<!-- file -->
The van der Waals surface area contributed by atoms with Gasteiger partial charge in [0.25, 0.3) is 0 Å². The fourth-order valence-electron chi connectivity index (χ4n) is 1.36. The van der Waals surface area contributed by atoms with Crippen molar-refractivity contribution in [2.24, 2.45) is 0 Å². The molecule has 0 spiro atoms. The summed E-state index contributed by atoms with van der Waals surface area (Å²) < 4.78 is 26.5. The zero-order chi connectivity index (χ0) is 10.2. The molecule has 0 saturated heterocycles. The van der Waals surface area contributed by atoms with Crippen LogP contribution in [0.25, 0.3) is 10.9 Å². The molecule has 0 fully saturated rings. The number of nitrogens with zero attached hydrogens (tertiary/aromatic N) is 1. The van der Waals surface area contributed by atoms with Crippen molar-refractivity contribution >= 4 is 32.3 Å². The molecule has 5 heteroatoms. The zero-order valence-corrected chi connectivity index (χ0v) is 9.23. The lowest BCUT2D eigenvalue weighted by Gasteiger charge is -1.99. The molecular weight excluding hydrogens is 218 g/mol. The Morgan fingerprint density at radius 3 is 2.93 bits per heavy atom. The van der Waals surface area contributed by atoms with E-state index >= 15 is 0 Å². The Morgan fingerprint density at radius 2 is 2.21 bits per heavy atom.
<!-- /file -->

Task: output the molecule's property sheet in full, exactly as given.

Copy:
The van der Waals surface area contributed by atoms with Gasteiger partial charge in [0.25, 0.3) is 0 Å². The fourth-order valence-electron chi connectivity index (χ4n) is 1.36. The van der Waals surface area contributed by atoms with Crippen molar-refractivity contribution in [2.24, 2.45) is 0 Å². The molecule has 0 spiro atoms. The summed E-state index contributed by atoms with van der Waals surface area (Å²) < 4.78 is 26.5. The zero-order chi connectivity index (χ0) is 10.2. The molecule has 0 saturated heterocycles. The van der Waals surface area contributed by atoms with Crippen LogP contribution in [0.25, 0.3) is 10.9 Å². The molecule has 0 fully saturated rings. The number of nitrogens with zero attached hydrogens (tertiary/aromatic N) is 1. The van der Waals surface area contributed by atoms with Crippen molar-refractivity contribution >= 4 is 32.3 Å². The molecule has 5 heteroatoms. The zero-order valence-corrected chi connectivity index (χ0v) is 9.23. The lowest BCUT2D eigenvalue weighted by Gasteiger charge is -1.99. The molecular weight excluding hydrogens is 218 g/mol. The Morgan fingerprint density at radius 3 is 2.93 bits per heavy atom. The van der Waals surface area contributed by atoms with E-state index >= 15 is 0 Å². The Morgan fingerprint density at radius 2 is 2.21 bits per heavy atom.